Currently, Star Wars: Episode IX is in development at Disney, which is now filming. Logan director James Mangold is also said to be developing a new Star Wars spinoff, thought to be Boba Fett, but Disney hasn't officially announced it. Jon Favreau is also developing a new Star Wars TV series for the upcoming Disney streaming app.
It more or less seems the fate of the current Star Wars movie universe under Kathleen Kennedy rests on the shoulders of J.J. Abrams and the reception (both critical and fan) of Star Wars: Episode IX, which comes out December 2019.
Here are the comments from Andy Serkis, John Williams and Mark Hamill:
"It’s a great character, and I’d be keen," Serkis told THR in March about Snoke. "I know it frustrated a lot of people that Snoke came to such a sticky end so quickly, but I loved that big scene and the relationship between Daisy Ridley’s character and Snoke — and where it goes from there and what escalates from that moment, you know the fight that kicks off after that. So I really think it’s great in the movie, but yeah, I could quite happily — I’d be very happy to extend Snoke’s life for sure."
"Rey's parents might be identified to us in the next film," Williams told kusc.org in March.
The interviewer then remarks, "I hope so."
Williams replied, "I hope so, too."
The interviewer also remarked that, "I assume they are pretty extraordinary. Somebody tried to tell her that they were anonymous people who died in the desert. I don't believe that."
"Yes. I don't believe it either," Williams said.
Star Wars: Episode IX also marks the last time John Williams will score a Star Wars movie.
Regarding what Mark Hamill had to say on Luke Skywalker:
"I refuse to believe that he's gone," Hamill told the BBC back in March. "My theory is he just teleported to somewhere else and left his robe behind. He teleported to a nudist colony, that's what I'm hoping."
Mark Hamill also revealed that the epic original ending to Star Wars: The Force Awakens was changed to accommodate Rian Johnson's The Last Jedi:
"When we were doing [The Force Awakens], Rian said, 'We might have boulders floating to show your Force emanating', so I was led to believe that I still had the Force and it was really strong in me," Hamill said. "When I read [The Last Jedi] before [The Force Awakens] came out, I said 'what?!" and called JJ [Abrams] or Rian [Johnson] to say, 'Are you guys aware of this? Have you seen a cut? Is there floating boulders?' And they said, 'No, we caught that and we worked it all out.'"
He says he didn't agree with Rian Johnson's approach to Luke in Star Wars: The Last Jedi:
I said to Ryan, I said, "Jedi's don't give up. I mean even if he had a problem he would maybe take a year to try and regroup, but if he made a mistake he would try and right that wrong." So right there we had a fundamental difference, but it's not my story anymore. It's somebody else's story, and Ryan needed me to be a certain way to make the ending effective. That's the crux of my problem. Luke would never say that. I'm sorry. Well in this version, see I'm talking about the George Lucas Star Wars. This is the next generation of Star Wars, so I almost has to think of Luke as another character. Maybe he is Jake Skywalker. He's not my Luke Skywalker, but I had to do what Ryan wanted me to do because it serves the story well, but listen, I still haven't accepted it completely. But it's only a movie. I hope people like it. I hope they don't get upset, and I came to really believe that Ryan was the exact man that they need for this job.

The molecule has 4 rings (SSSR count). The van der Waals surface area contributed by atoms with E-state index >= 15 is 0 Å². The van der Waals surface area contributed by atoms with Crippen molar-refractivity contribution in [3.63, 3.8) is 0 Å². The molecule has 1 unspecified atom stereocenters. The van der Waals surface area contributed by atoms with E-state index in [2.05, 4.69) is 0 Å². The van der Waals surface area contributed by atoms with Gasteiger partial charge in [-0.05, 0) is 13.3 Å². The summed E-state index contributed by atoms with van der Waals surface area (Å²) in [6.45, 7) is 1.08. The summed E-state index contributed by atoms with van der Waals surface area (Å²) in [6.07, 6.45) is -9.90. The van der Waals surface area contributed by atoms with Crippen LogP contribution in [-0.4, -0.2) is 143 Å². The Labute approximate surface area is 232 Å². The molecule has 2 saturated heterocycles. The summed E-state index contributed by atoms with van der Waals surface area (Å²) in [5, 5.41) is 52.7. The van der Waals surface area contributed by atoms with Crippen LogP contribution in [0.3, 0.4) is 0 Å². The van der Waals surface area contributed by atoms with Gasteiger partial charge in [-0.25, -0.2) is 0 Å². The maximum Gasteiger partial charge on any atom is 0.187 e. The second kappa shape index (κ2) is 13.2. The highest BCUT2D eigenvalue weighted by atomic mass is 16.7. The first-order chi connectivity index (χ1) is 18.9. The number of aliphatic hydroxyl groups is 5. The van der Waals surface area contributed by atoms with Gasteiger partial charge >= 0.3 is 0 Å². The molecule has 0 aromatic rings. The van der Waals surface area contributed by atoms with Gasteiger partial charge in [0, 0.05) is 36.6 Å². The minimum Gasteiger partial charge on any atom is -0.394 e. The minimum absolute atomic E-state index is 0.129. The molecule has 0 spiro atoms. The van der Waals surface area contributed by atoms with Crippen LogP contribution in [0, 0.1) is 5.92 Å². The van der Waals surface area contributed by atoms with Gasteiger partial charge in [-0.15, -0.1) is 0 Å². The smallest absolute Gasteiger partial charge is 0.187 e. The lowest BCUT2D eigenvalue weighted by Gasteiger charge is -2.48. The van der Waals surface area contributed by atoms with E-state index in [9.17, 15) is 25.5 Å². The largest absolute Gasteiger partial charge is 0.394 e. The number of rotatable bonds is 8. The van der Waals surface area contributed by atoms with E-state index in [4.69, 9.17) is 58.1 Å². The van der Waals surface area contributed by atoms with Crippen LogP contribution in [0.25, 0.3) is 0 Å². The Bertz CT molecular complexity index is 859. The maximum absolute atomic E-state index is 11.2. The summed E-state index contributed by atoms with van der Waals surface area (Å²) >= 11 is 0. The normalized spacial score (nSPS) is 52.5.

Mark Hamill says he agreed with Colin Trevorrow's approach to Luke Skywalker in Episode IX (Trevorrow was fired):
The changes in the directors have been hard for me because I admire Phil so much. I admire Chris so much. I admire Colin, and their body of work. But again, it's got to be real difficult to come to a meeting of minds on something this massive. I had discussions with Colin. I was very excited because we were on the same page in terms of where we wanted to go and how we wanted to see Luke in a way that we never seen him. Even in this current version. But I don't know what went on. I don't want to know because there is no upside to that story. I like all those people. I like Kathy, and I like Lawrence Kasdan and all the people involved in that decision, but sometimes ignorance is bliss. And they don't tell me anything [laughs].
Colin Trevorrow also cryptically tweeted out the following:
True story: the DPG site is written by a team of JP fans who are now our creative partners. When I have questions about canon, they set me straight. The new trilogy is built for a new generation, but not at the expense of the fandom. Without them we’re nothing... https://t.co/Uiwr6DlEdt— Colin Trevorrow (@colintrevorrow) February 5, 2018